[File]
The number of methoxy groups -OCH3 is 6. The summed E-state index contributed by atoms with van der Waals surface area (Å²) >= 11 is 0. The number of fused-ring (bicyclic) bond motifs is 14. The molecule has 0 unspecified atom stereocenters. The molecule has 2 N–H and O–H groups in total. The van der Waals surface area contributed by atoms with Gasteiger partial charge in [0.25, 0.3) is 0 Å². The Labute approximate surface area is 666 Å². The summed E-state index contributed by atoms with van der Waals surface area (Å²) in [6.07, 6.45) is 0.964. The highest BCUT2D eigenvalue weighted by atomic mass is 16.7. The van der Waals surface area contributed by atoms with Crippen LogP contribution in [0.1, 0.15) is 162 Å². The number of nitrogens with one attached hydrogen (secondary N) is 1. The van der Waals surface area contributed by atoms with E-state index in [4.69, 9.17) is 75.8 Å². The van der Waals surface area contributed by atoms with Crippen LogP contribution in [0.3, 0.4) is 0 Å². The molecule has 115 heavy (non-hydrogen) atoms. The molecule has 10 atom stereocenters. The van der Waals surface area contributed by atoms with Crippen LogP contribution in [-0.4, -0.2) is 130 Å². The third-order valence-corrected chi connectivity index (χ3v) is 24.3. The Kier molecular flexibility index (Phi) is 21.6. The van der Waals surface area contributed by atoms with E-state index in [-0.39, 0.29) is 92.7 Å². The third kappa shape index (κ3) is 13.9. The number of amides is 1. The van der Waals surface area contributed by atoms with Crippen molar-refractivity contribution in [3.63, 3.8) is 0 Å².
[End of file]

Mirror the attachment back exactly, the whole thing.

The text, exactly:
The number of methoxy groups -OCH3 is 6. The summed E-state index contributed by atoms with van der Waals surface area (Å²) >= 11 is 0. The number of fused-ring (bicyclic) bond motifs is 14. The molecule has 0 unspecified atom stereocenters. The molecule has 2 N–H and O–H groups in total. The van der Waals surface area contributed by atoms with Gasteiger partial charge in [0.25, 0.3) is 0 Å². The Labute approximate surface area is 666 Å². The summed E-state index contributed by atoms with van der Waals surface area (Å²) in [6.07, 6.45) is 0.964. The highest BCUT2D eigenvalue weighted by atomic mass is 16.7. The van der Waals surface area contributed by atoms with Crippen LogP contribution in [0.1, 0.15) is 162 Å². The number of nitrogens with one attached hydrogen (secondary N) is 1. The van der Waals surface area contributed by atoms with E-state index in [4.69, 9.17) is 75.8 Å². The van der Waals surface area contributed by atoms with Crippen LogP contribution in [0.3, 0.4) is 0 Å². The molecule has 115 heavy (non-hydrogen) atoms. The molecule has 10 atom stereocenters. The van der Waals surface area contributed by atoms with Crippen LogP contribution in [-0.4, -0.2) is 130 Å². The third-order valence-corrected chi connectivity index (χ3v) is 24.3. The Kier molecular flexibility index (Phi) is 21.6. The van der Waals surface area contributed by atoms with E-state index in [-0.39, 0.29) is 92.7 Å². The third kappa shape index (κ3) is 13.9. The number of amides is 1. The van der Waals surface area contributed by atoms with Crippen molar-refractivity contribution in [3.63, 3.8) is 0 Å².